21. Tom says:

    Well, we see how well they spend. Education for example is useless when “welfare” programs are held as an option over putting in the effort to get an education. Education is not GIVEN it is EARNED.

    When the government will give you “free” stuff such as housing, food, health care, minimum telephone service (cells with something like 70 min/month), transportation, etc. of what use is an education? Educational spending becomes “tits on a bull” if you will.

    There lies the problems with federal “general welfare” programs. They breed ignorant, lazy, corrupt people dependent on continued theft and waste…and SLAVES to support the others. Divide and conquer as those pillaged grow ever more contemptuous of the parasites. When they buck or swing their tails as these town halls show they only provide more opportunity for the slavemasters in DC to use them for propaganda and to consolidate power unless enough of them stand up and do something about it.

    Just how well has the government spending and running of education turned out? Have prices gone up as education levels have gone down? Compare the average child today with those of 50 years ago and get back to me.

    Agriculture? The spend to grow, they spend NOT to grow, they spend to prosecute IF you grow too much for yourself.

    How is dumbing down a population in it’s best interest?

  22. mikeb302000 says:

    Tom said, “According to your redefinition mike the “general welfare” is the opposite, to ensure the government violates my rights in order to enslave me, perhaps only partially for now, to steal property and hand it out to others unwilling or in some cases unable to get their own.”

    Tom, I’m afraid you’re the one redefining things here. What I’m talking about is doing something about the gun violence through gun control laws. I honestly believe that’s all anyone else on my side of the argument wants too. Your turning it into a conspiracy on the part of the government to “enslave” you, sounds like a bit of paranoia to me.

    I would say the general welfare could be served very well with a significant reduction in gun availability. That would reduce the guns that flow from the good guys to the bad guys and it would proportionately reduce the number of good guys who turn bad.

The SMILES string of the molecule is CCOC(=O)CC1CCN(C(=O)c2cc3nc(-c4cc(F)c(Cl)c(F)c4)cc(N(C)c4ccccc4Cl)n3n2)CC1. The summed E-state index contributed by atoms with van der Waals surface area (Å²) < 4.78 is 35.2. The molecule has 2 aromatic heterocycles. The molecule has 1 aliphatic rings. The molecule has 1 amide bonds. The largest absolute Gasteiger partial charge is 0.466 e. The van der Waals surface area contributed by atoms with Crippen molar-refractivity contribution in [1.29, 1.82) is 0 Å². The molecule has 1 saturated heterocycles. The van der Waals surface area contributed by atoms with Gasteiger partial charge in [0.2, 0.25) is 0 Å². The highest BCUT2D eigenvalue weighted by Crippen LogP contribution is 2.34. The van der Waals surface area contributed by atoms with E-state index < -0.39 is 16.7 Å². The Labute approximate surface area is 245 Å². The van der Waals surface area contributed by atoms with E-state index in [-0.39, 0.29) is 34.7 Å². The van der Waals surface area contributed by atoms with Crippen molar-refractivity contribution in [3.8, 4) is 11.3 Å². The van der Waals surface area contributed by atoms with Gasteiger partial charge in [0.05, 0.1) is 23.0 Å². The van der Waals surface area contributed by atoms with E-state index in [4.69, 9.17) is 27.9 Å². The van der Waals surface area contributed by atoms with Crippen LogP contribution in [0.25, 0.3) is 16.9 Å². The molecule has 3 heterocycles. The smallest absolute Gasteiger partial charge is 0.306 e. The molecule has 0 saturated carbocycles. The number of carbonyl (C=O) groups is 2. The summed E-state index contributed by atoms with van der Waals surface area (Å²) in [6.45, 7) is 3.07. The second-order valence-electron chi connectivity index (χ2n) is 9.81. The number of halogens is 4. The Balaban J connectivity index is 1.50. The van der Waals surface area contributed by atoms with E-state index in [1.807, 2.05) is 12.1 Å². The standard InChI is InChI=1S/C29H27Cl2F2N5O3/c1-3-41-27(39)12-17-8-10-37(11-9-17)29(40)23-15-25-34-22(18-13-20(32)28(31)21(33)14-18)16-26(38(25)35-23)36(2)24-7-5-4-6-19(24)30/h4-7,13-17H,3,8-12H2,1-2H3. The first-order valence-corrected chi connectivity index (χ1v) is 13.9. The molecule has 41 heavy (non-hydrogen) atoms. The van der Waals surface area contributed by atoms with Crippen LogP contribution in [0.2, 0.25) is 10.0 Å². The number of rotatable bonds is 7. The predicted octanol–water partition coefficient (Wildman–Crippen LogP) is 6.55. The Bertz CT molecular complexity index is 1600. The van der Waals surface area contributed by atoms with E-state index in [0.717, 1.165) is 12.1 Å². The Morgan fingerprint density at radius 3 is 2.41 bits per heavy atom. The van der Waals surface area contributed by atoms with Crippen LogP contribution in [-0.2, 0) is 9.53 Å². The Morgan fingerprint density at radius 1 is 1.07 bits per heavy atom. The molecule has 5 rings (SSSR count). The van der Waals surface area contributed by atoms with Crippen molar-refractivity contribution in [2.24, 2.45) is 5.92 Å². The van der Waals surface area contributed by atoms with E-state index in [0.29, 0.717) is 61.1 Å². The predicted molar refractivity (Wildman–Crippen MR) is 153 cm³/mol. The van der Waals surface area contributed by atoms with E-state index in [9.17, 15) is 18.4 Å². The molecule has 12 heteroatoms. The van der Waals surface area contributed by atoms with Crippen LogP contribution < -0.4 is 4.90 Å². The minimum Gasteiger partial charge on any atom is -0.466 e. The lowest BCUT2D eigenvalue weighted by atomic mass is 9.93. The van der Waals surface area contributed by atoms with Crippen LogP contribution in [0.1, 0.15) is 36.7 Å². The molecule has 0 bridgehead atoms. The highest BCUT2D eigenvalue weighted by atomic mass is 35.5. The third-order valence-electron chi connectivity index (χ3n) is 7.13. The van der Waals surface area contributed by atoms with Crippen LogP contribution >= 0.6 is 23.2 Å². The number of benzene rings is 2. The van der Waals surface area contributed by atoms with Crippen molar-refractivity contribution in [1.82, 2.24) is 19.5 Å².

23. Sebastian says:

    MikeB, that’s exactly what Hamilton said in the last paragraph of The Letter to Manufacturers the General Welfare clause did not do. It’s not a grant to Congress to anything whatsoever for the general welfare, but is limited to appropriations that promote the general welfare.

    So gun control is not among the things Congress can do with the spending power, save a nationwide voluntary gun buy back, or something of that nature. All of the federal gun control laws are done using Congress’ commerce clause powers.

  24. Tom says:

    OK Mike, overlooking your overlooking of the facts and claims of paranoia…can you name a gun control law that has been followed by a criminal? What is the definition of “gun violence”, violence committed by a gun?

    Perhaps you are unaware of the artificial scarcity of machine guns and other (unconstitutionally) regulated arms. Perhaps you can go into cities and amongst the poor and pitch your racist plans to those most in need of personal protection from criminals. You see, limiting supply drives up prices for the honest law abiding and guarantees that more criminals will have them “illegally”. Shall we look at Chicago? Shall we look to england where “knife violence” has caused similar programs for knives?

    You have to be in the top five on the ignorant disarmament cheerleader squad. That doesn’t include the likes of helmke and other top organization folks as they know damn well what they will bring about, but you, you seem to just be a cheerleader for communism. I will remind you there are countries you can move to.

    Do not suppose that abuses are eliminated by destroying the object which is abused. Men can go wrong with wine and women. Shall we then prohibit and abolish women? —Martin Luther

  25. Tom says:

    And just in case that last part isn’t clear…

    “My side” is pro choice and “your side” is pro police state. With my side you have your rights and can choose to exercise them if you wish, no force is involved. Your side demands control and to remove rights.

    Mike, do you support abortion? your argument of “for the children” goes out the window, heck a few of your arguments do, if you support that position.

    Before you liken me to the pro infanticide crowd my position involves no killing of the innocent who could not possibly have done something. My side holds to the right of self defense and self preservation on this subject, to be able to defend themselves against the violent criminals who have no problem with killing for no reason that your much prized and worshiped system seems to be incapable of rehabilitating or incarcerating to protect that “general welfare”.

    The positions of your side, the “soft on criminals” have failed, the laws that only bind those who care to comply have failed and instead of going down your path of insanity, doing more of the same and expecting different results, we choose not to.